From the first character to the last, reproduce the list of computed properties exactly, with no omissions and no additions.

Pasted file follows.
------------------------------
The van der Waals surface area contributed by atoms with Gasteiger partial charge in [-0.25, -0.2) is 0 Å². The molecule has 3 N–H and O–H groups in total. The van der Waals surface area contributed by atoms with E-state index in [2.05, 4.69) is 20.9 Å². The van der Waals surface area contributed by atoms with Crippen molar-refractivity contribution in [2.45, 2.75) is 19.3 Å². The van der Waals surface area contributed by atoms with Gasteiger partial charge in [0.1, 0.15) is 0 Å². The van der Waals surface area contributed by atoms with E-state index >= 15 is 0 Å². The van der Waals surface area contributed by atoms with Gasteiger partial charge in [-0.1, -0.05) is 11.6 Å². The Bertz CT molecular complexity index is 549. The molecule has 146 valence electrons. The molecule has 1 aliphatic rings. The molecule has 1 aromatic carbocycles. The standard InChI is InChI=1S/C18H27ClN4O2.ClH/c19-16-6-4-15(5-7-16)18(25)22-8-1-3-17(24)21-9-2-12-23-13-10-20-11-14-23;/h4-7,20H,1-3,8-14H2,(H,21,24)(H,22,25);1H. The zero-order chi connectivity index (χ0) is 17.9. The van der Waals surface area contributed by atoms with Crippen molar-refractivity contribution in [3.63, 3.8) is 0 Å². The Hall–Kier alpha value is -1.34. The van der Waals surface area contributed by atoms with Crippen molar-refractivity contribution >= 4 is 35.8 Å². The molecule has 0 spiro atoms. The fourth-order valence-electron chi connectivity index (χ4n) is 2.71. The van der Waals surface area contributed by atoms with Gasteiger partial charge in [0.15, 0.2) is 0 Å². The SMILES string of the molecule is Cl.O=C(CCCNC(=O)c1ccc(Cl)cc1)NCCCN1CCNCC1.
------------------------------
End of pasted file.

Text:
The van der Waals surface area contributed by atoms with Gasteiger partial charge in [-0.25, -0.2) is 0 Å². The molecule has 3 N–H and O–H groups in total. The van der Waals surface area contributed by atoms with E-state index in [2.05, 4.69) is 20.9 Å². The van der Waals surface area contributed by atoms with Crippen molar-refractivity contribution in [2.45, 2.75) is 19.3 Å². The van der Waals surface area contributed by atoms with Gasteiger partial charge in [0.1, 0.15) is 0 Å². The van der Waals surface area contributed by atoms with E-state index >= 15 is 0 Å². The van der Waals surface area contributed by atoms with Gasteiger partial charge in [-0.1, -0.05) is 11.6 Å². The Bertz CT molecular complexity index is 549. The molecule has 146 valence electrons. The molecule has 1 aliphatic rings. The molecule has 1 aromatic carbocycles. The standard InChI is InChI=1S/C18H27ClN4O2.ClH/c19-16-6-4-15(5-7-16)18(25)22-8-1-3-17(24)21-9-2-12-23-13-10-20-11-14-23;/h4-7,20H,1-3,8-14H2,(H,21,24)(H,22,25);1H. The zero-order chi connectivity index (χ0) is 17.9. The van der Waals surface area contributed by atoms with Crippen molar-refractivity contribution in [3.63, 3.8) is 0 Å². The Hall–Kier alpha value is -1.34. The van der Waals surface area contributed by atoms with Crippen molar-refractivity contribution >= 4 is 35.8 Å². The molecule has 0 spiro atoms. The fourth-order valence-electron chi connectivity index (χ4n) is 2.71. The van der Waals surface area contributed by atoms with Gasteiger partial charge in [0.15, 0.2) is 0 Å². The SMILES string of the molecule is Cl.O=C(CCCNC(=O)c1ccc(Cl)cc1)NCCCN1CCNCC1.